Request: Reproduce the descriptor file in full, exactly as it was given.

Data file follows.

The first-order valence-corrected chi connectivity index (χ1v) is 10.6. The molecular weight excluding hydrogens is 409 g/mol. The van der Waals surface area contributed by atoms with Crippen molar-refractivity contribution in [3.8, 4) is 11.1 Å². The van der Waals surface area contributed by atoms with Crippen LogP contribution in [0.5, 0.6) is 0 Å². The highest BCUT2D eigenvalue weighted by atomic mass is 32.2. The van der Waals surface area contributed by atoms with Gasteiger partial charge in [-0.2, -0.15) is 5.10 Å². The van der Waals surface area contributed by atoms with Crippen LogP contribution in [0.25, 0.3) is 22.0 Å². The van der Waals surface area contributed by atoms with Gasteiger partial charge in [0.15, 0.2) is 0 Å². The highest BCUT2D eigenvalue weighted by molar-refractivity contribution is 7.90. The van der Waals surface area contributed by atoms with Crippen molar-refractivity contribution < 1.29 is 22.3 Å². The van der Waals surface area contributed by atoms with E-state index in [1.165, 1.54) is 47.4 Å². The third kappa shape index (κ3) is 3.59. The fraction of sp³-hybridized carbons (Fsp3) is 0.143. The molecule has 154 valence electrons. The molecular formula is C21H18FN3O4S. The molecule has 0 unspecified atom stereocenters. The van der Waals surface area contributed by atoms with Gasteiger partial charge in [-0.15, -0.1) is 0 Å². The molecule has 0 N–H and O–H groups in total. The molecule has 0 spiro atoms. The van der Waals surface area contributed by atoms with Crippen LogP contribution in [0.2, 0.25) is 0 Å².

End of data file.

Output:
The first-order valence-corrected chi connectivity index (χ1v) is 10.6. The molecular weight excluding hydrogens is 409 g/mol. The van der Waals surface area contributed by atoms with Crippen molar-refractivity contribution in [3.8, 4) is 11.1 Å². The van der Waals surface area contributed by atoms with Crippen LogP contribution in [0.5, 0.6) is 0 Å². The highest BCUT2D eigenvalue weighted by atomic mass is 32.2. The van der Waals surface area contributed by atoms with Gasteiger partial charge in [-0.2, -0.15) is 5.10 Å². The van der Waals surface area contributed by atoms with Crippen LogP contribution in [0.25, 0.3) is 22.0 Å². The van der Waals surface area contributed by atoms with Gasteiger partial charge in [0.15, 0.2) is 0 Å². The highest BCUT2D eigenvalue weighted by molar-refractivity contribution is 7.90. The van der Waals surface area contributed by atoms with Crippen molar-refractivity contribution < 1.29 is 22.3 Å². The van der Waals surface area contributed by atoms with E-state index in [1.165, 1.54) is 47.4 Å². The third kappa shape index (κ3) is 3.59. The fraction of sp³-hybridized carbons (Fsp3) is 0.143. The molecule has 154 valence electrons. The molecular formula is C21H18FN3O4S. The molecule has 0 unspecified atom stereocenters. The van der Waals surface area contributed by atoms with Gasteiger partial charge in [-0.15, -0.1) is 0 Å². The molecule has 0 N–H and O–H groups in total. The molecule has 0 spiro atoms. The van der Waals surface area contributed by atoms with Crippen LogP contribution in [0.2, 0.25) is 0 Å².